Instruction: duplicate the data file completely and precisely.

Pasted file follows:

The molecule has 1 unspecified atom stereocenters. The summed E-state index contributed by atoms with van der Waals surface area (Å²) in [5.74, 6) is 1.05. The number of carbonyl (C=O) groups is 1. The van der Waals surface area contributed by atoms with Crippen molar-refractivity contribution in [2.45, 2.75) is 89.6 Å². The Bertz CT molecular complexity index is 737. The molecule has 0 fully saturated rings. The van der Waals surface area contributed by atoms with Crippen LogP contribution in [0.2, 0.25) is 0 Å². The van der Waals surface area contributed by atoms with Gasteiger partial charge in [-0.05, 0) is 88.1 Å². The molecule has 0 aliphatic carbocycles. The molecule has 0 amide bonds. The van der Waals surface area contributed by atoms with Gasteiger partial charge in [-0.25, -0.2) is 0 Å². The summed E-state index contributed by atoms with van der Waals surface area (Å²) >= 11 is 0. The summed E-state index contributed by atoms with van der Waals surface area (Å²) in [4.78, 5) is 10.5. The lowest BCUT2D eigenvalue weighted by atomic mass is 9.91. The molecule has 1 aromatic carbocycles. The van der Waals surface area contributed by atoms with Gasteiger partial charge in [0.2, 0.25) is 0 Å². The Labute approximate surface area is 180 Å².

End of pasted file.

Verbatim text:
The molecule has 1 unspecified atom stereocenters. The summed E-state index contributed by atoms with van der Waals surface area (Å²) in [5.74, 6) is 1.05. The number of carbonyl (C=O) groups is 1. The van der Waals surface area contributed by atoms with Crippen molar-refractivity contribution in [2.45, 2.75) is 89.6 Å². The Bertz CT molecular complexity index is 737. The molecule has 0 fully saturated rings. The van der Waals surface area contributed by atoms with Crippen LogP contribution in [0.2, 0.25) is 0 Å². The van der Waals surface area contributed by atoms with Gasteiger partial charge in [-0.05, 0) is 88.1 Å². The molecule has 0 aliphatic carbocycles. The molecule has 0 amide bonds. The van der Waals surface area contributed by atoms with Gasteiger partial charge in [-0.25, -0.2) is 0 Å². The summed E-state index contributed by atoms with van der Waals surface area (Å²) >= 11 is 0. The summed E-state index contributed by atoms with van der Waals surface area (Å²) in [4.78, 5) is 10.5. The lowest BCUT2D eigenvalue weighted by atomic mass is 9.91. The molecule has 1 aromatic carbocycles. The van der Waals surface area contributed by atoms with Gasteiger partial charge in [0.2, 0.25) is 0 Å². The Labute approximate surface area is 180 Å².